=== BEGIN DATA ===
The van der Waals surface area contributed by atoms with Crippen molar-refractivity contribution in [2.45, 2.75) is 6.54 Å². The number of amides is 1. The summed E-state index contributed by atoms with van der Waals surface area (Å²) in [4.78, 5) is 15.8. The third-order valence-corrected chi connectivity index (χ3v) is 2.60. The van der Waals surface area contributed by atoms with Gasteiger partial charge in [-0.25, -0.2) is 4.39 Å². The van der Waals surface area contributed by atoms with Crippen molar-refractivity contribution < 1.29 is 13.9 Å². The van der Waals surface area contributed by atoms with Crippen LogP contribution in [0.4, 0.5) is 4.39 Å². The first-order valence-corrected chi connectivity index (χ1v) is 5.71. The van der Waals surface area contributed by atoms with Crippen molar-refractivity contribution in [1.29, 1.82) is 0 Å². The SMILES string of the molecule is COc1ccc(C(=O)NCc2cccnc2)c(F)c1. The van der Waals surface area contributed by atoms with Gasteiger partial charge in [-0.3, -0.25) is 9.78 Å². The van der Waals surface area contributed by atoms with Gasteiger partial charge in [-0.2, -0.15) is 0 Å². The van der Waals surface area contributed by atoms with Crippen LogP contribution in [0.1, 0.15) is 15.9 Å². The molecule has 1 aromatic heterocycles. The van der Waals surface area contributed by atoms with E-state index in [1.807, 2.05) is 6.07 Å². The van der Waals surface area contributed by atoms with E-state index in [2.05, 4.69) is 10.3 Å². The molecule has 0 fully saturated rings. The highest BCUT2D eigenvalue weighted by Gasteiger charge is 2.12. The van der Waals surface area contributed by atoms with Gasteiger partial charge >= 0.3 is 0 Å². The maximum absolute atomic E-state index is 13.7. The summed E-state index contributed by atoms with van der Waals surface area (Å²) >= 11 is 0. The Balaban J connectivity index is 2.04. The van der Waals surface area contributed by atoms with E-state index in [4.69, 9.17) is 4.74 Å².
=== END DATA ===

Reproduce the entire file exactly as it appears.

The van der Waals surface area contributed by atoms with Crippen molar-refractivity contribution in [2.45, 2.75) is 6.54 Å². The number of amides is 1. The summed E-state index contributed by atoms with van der Waals surface area (Å²) in [4.78, 5) is 15.8. The third-order valence-corrected chi connectivity index (χ3v) is 2.60. The van der Waals surface area contributed by atoms with Gasteiger partial charge in [-0.25, -0.2) is 4.39 Å². The van der Waals surface area contributed by atoms with Crippen molar-refractivity contribution < 1.29 is 13.9 Å². The van der Waals surface area contributed by atoms with Crippen LogP contribution in [0.4, 0.5) is 4.39 Å². The first-order valence-corrected chi connectivity index (χ1v) is 5.71. The van der Waals surface area contributed by atoms with Crippen molar-refractivity contribution in [1.29, 1.82) is 0 Å². The SMILES string of the molecule is COc1ccc(C(=O)NCc2cccnc2)c(F)c1. The van der Waals surface area contributed by atoms with Gasteiger partial charge in [-0.3, -0.25) is 9.78 Å². The van der Waals surface area contributed by atoms with Gasteiger partial charge in [-0.2, -0.15) is 0 Å². The van der Waals surface area contributed by atoms with Crippen LogP contribution in [0.1, 0.15) is 15.9 Å². The molecule has 1 aromatic heterocycles. The van der Waals surface area contributed by atoms with E-state index in [1.807, 2.05) is 6.07 Å². The van der Waals surface area contributed by atoms with E-state index in [2.05, 4.69) is 10.3 Å². The molecule has 0 fully saturated rings. The highest BCUT2D eigenvalue weighted by Gasteiger charge is 2.12. The van der Waals surface area contributed by atoms with Gasteiger partial charge >= 0.3 is 0 Å². The maximum absolute atomic E-state index is 13.7. The summed E-state index contributed by atoms with van der Waals surface area (Å²) >= 11 is 0. The Balaban J connectivity index is 2.04. The van der Waals surface area contributed by atoms with E-state index in [4.69, 9.17) is 4.74 Å².